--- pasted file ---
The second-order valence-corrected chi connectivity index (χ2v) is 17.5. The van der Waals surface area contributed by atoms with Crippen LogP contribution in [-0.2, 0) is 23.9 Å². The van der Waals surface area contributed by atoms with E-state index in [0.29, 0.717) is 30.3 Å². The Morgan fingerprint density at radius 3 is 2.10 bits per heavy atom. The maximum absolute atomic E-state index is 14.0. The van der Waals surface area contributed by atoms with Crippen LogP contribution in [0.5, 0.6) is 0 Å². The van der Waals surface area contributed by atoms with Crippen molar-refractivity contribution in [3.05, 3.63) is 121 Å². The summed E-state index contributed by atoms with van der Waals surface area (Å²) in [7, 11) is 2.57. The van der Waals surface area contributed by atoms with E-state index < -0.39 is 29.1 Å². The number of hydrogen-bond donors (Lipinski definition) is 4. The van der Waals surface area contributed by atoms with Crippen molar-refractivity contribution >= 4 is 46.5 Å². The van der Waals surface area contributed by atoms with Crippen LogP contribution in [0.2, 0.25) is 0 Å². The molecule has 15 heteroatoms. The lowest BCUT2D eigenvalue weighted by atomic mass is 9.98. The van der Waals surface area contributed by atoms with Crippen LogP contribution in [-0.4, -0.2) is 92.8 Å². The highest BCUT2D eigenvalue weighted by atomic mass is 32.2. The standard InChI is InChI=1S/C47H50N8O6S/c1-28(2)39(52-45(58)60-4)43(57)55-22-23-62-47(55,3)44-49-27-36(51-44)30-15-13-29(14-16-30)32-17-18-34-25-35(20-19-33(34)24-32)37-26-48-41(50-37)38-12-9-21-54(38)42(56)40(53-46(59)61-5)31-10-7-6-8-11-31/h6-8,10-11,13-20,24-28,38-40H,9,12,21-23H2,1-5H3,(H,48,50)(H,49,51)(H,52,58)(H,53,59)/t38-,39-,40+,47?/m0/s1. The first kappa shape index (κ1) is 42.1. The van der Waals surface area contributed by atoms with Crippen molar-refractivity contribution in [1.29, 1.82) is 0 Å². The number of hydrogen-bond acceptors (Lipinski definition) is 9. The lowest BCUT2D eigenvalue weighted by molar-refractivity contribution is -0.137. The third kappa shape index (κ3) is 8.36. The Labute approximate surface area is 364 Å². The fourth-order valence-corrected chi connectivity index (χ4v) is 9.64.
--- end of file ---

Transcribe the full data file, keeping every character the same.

The second-order valence-corrected chi connectivity index (χ2v) is 17.5. The van der Waals surface area contributed by atoms with Crippen LogP contribution in [-0.2, 0) is 23.9 Å². The van der Waals surface area contributed by atoms with E-state index in [0.29, 0.717) is 30.3 Å². The Morgan fingerprint density at radius 3 is 2.10 bits per heavy atom. The maximum absolute atomic E-state index is 14.0. The van der Waals surface area contributed by atoms with Crippen LogP contribution in [0.5, 0.6) is 0 Å². The van der Waals surface area contributed by atoms with Crippen molar-refractivity contribution in [3.05, 3.63) is 121 Å². The summed E-state index contributed by atoms with van der Waals surface area (Å²) in [7, 11) is 2.57. The van der Waals surface area contributed by atoms with E-state index < -0.39 is 29.1 Å². The number of hydrogen-bond donors (Lipinski definition) is 4. The van der Waals surface area contributed by atoms with Crippen molar-refractivity contribution >= 4 is 46.5 Å². The van der Waals surface area contributed by atoms with Crippen LogP contribution in [0.2, 0.25) is 0 Å². The molecule has 15 heteroatoms. The lowest BCUT2D eigenvalue weighted by atomic mass is 9.98. The van der Waals surface area contributed by atoms with Crippen LogP contribution in [-0.4, -0.2) is 92.8 Å². The highest BCUT2D eigenvalue weighted by atomic mass is 32.2. The standard InChI is InChI=1S/C47H50N8O6S/c1-28(2)39(52-45(58)60-4)43(57)55-22-23-62-47(55,3)44-49-27-36(51-44)30-15-13-29(14-16-30)32-17-18-34-25-35(20-19-33(34)24-32)37-26-48-41(50-37)38-12-9-21-54(38)42(56)40(53-46(59)61-5)31-10-7-6-8-11-31/h6-8,10-11,13-20,24-28,38-40H,9,12,21-23H2,1-5H3,(H,48,50)(H,49,51)(H,52,58)(H,53,59)/t38-,39-,40+,47?/m0/s1. The first kappa shape index (κ1) is 42.1. The van der Waals surface area contributed by atoms with Crippen molar-refractivity contribution in [1.29, 1.82) is 0 Å². The number of hydrogen-bond acceptors (Lipinski definition) is 9. The lowest BCUT2D eigenvalue weighted by molar-refractivity contribution is -0.137. The third kappa shape index (κ3) is 8.36. The Labute approximate surface area is 364 Å². The fourth-order valence-corrected chi connectivity index (χ4v) is 9.64.